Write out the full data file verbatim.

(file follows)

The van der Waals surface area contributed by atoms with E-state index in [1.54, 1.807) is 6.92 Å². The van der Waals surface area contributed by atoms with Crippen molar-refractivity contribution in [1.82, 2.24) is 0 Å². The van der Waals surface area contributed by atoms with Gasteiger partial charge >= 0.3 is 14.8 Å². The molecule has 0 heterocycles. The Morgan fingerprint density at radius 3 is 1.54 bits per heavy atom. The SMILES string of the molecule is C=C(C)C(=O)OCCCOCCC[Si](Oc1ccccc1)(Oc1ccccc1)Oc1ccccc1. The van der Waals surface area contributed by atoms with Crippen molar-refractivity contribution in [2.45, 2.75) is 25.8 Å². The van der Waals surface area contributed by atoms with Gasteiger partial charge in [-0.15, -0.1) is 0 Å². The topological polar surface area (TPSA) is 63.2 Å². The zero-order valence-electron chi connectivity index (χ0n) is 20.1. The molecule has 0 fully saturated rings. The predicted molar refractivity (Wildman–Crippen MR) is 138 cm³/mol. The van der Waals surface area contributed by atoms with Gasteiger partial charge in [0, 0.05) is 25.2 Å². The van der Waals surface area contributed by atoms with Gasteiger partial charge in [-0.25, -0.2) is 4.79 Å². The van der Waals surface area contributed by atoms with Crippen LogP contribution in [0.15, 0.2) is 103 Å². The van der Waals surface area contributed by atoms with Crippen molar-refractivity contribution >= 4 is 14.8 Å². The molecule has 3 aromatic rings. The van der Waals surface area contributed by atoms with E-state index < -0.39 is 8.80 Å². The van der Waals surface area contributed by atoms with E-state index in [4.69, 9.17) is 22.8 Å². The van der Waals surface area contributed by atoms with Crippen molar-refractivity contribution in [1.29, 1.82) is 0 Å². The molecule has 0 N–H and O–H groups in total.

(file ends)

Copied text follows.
The van der Waals surface area contributed by atoms with E-state index in [1.54, 1.807) is 6.92 Å². The van der Waals surface area contributed by atoms with Crippen molar-refractivity contribution in [1.82, 2.24) is 0 Å². The van der Waals surface area contributed by atoms with Gasteiger partial charge >= 0.3 is 14.8 Å². The molecule has 0 heterocycles. The Morgan fingerprint density at radius 3 is 1.54 bits per heavy atom. The SMILES string of the molecule is C=C(C)C(=O)OCCCOCCC[Si](Oc1ccccc1)(Oc1ccccc1)Oc1ccccc1. The van der Waals surface area contributed by atoms with Crippen molar-refractivity contribution in [2.45, 2.75) is 25.8 Å². The van der Waals surface area contributed by atoms with Gasteiger partial charge in [-0.15, -0.1) is 0 Å². The topological polar surface area (TPSA) is 63.2 Å². The zero-order valence-electron chi connectivity index (χ0n) is 20.1. The molecule has 0 fully saturated rings. The predicted molar refractivity (Wildman–Crippen MR) is 138 cm³/mol. The van der Waals surface area contributed by atoms with Gasteiger partial charge in [0, 0.05) is 25.2 Å². The van der Waals surface area contributed by atoms with Gasteiger partial charge in [-0.25, -0.2) is 4.79 Å². The van der Waals surface area contributed by atoms with Crippen LogP contribution in [0.15, 0.2) is 103 Å². The van der Waals surface area contributed by atoms with Crippen molar-refractivity contribution >= 4 is 14.8 Å². The molecule has 3 aromatic rings. The van der Waals surface area contributed by atoms with E-state index < -0.39 is 8.80 Å². The van der Waals surface area contributed by atoms with E-state index in [4.69, 9.17) is 22.8 Å². The van der Waals surface area contributed by atoms with Crippen molar-refractivity contribution in [1.29, 1.82) is 0 Å². The molecule has 0 N–H and O–H groups in total.